I got my kayak and paddling gear from the Santa Barbara Adventure Company, which runs kayaking tours. As I pulled my kayak into the blue Pacific and paddled away from the shore, I was suddenly struck by the sheer vastness of the open waters ahead of me. Just a few yards into the ocean, thick branches stemming from the kelp forests underwater got into a tussle with my paddles, as I pushed away the water. I was greeted by a few colorful fish now and then; I also probably spotted the bright orange garibaldi heart-shaped tail fin, the official marine state fish of California and native to this region.
I guided my kayak parallel to the rocky island cliffs, in search of the sea caves. The waves near the rocks came crashing in, as the wind picked up speed. I soon realized paddling in choppy ocean waters against the wind takes some serious work, and navigating into narrow passageways between the treacherous rocks and sea cliffs takes some decent paddle maneuvering techniques.
Soon we crossed into a large sea cave after braving the waves and winds. It was a sight to behold! Called the Painted Cave due to its unique and colorful rocks, it is one of the largest in the world. Waves breaking on the rocks of the cave sharply accentuated the howling of the wind, creating an operatic rhythm in Nature’s own theater. I was spellbound!
As we headed back from the cave, the wind seemed to have picked up significantly. At times I wondered if my kayak would flip over. But I let the thought pass. I had life vests on and I was not new to kayaking.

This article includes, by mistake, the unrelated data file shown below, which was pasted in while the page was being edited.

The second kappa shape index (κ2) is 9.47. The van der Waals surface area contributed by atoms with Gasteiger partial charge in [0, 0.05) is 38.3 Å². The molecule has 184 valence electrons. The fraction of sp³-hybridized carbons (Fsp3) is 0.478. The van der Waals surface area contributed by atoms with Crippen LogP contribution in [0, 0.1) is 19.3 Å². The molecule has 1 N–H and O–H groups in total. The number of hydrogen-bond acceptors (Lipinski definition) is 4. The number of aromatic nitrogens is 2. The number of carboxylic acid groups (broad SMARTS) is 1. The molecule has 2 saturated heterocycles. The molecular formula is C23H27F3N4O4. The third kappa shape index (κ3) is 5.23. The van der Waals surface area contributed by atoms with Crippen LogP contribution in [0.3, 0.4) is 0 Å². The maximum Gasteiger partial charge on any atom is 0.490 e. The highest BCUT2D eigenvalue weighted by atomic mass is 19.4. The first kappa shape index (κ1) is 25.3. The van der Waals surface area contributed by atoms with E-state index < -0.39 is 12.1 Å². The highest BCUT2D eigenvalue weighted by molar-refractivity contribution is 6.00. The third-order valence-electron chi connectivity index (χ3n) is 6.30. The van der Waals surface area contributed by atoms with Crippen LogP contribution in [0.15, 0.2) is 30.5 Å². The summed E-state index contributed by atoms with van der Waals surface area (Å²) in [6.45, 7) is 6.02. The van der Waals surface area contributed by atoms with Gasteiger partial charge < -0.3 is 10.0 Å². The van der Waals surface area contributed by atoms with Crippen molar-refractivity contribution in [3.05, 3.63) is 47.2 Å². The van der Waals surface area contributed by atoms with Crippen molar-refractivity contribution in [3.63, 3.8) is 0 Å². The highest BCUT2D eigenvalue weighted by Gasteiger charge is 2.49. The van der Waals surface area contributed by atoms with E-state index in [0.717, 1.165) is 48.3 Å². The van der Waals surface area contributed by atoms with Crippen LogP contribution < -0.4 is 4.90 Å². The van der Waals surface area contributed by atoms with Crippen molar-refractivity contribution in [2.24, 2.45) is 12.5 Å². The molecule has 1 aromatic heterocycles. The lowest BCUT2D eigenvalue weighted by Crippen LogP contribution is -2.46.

Hikes reveal dramatic coastline and ocean vistas
It was early afternoon by the time we headed back to shore and changed into dry clothes. I started on the trail near the visitor center, called Cavern Point Loop Hike. A short, steep hike later I was treated to the most gorgeous open vistas of the ocean. Looking toward the land on Santa Cruz island, the gentle, undulating terrain seemed tailor-made for wild exploration. I could spot a few unfamiliar plants on the way, which I later learned were ice plants and the dudleya, a succulent native to the Channel Islands. Soon I was standing at Cavern Point – a rocky outcrop on the sea cliff, and atop the sea cave that I had kayaked to a short while back. The views from this vantage point were gorgeous and I soaked it all, in this wild solitude.
I continued my hike along the North Bluff Trail to the Potato Harbor overlook, taking in some dramatic coastline views of this island, and vast sweeping vistas of the ocean — a resplendent blue in the brilliant, afternoon sun. With no phone coverage on the island and no other distraction, I absorbed the magic of every moment.
The perfect foil to our urban chaos
It was late afternoon and as the sun began to cast longer shadows on the ground. It was time to head back to the Scorpion Anchorage and catch the last ferry back. As I boarded the upper deck of the ferry and we headed into the deep waters of the ocean, I caught myself gazing back, yearning for the island. The ferry pulled further along, rolling and heaving in the waves. The outline of the island gradually melted away in the dusk. The sky was lit up in fiery, orange hues.
As the sun set over the horizon, darkness rolled in and the water turned gray again. We were heading back to Ventura but my mind was still back on the island, reliving the adventures of the day in the ocean wilderness. It was a perfect foil to the busy chaos of our urban lives.